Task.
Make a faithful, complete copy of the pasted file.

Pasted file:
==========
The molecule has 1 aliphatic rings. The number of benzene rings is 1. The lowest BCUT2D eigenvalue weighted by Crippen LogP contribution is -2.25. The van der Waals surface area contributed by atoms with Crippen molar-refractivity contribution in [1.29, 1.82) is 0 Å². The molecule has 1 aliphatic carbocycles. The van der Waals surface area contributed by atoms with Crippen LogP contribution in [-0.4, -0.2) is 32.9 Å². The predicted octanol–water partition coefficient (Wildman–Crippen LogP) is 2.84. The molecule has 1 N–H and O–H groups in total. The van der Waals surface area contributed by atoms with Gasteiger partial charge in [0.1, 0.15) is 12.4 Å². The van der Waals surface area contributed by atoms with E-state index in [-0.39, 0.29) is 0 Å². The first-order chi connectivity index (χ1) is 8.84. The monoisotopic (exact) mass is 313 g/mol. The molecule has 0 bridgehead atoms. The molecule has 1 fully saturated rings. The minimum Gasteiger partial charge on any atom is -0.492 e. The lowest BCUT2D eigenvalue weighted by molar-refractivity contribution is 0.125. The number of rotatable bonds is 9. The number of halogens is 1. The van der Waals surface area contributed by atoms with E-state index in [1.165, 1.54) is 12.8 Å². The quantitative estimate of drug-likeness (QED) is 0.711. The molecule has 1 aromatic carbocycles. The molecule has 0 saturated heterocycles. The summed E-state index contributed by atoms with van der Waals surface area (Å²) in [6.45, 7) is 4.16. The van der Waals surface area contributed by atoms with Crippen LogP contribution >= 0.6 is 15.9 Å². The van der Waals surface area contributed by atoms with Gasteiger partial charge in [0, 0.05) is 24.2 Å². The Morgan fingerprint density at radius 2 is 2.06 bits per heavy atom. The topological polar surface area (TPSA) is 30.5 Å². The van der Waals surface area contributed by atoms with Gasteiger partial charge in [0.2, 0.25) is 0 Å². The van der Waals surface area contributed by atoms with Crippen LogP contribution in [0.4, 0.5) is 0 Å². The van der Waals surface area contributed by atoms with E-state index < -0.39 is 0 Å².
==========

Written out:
The molecule has 1 aliphatic rings. The number of benzene rings is 1. The lowest BCUT2D eigenvalue weighted by Crippen LogP contribution is -2.25. The van der Waals surface area contributed by atoms with Crippen molar-refractivity contribution in [1.29, 1.82) is 0 Å². The molecule has 1 aliphatic carbocycles. The van der Waals surface area contributed by atoms with Crippen LogP contribution in [-0.4, -0.2) is 32.9 Å². The predicted octanol–water partition coefficient (Wildman–Crippen LogP) is 2.84. The molecule has 1 N–H and O–H groups in total. The van der Waals surface area contributed by atoms with Gasteiger partial charge in [0.1, 0.15) is 12.4 Å². The van der Waals surface area contributed by atoms with E-state index in [-0.39, 0.29) is 0 Å². The first-order chi connectivity index (χ1) is 8.84. The monoisotopic (exact) mass is 313 g/mol. The molecule has 0 bridgehead atoms. The molecule has 1 fully saturated rings. The minimum Gasteiger partial charge on any atom is -0.492 e. The lowest BCUT2D eigenvalue weighted by molar-refractivity contribution is 0.125. The number of rotatable bonds is 9. The number of halogens is 1. The van der Waals surface area contributed by atoms with E-state index in [1.165, 1.54) is 12.8 Å². The quantitative estimate of drug-likeness (QED) is 0.711. The molecule has 1 aromatic carbocycles. The molecule has 0 saturated heterocycles. The summed E-state index contributed by atoms with van der Waals surface area (Å²) in [6.45, 7) is 4.16. The van der Waals surface area contributed by atoms with Crippen LogP contribution >= 0.6 is 15.9 Å². The van der Waals surface area contributed by atoms with Gasteiger partial charge in [0, 0.05) is 24.2 Å². The Morgan fingerprint density at radius 2 is 2.06 bits per heavy atom. The topological polar surface area (TPSA) is 30.5 Å². The van der Waals surface area contributed by atoms with Gasteiger partial charge in [0.2, 0.25) is 0 Å². The van der Waals surface area contributed by atoms with Crippen LogP contribution in [0.4, 0.5) is 0 Å². The van der Waals surface area contributed by atoms with E-state index < -0.39 is 0 Å².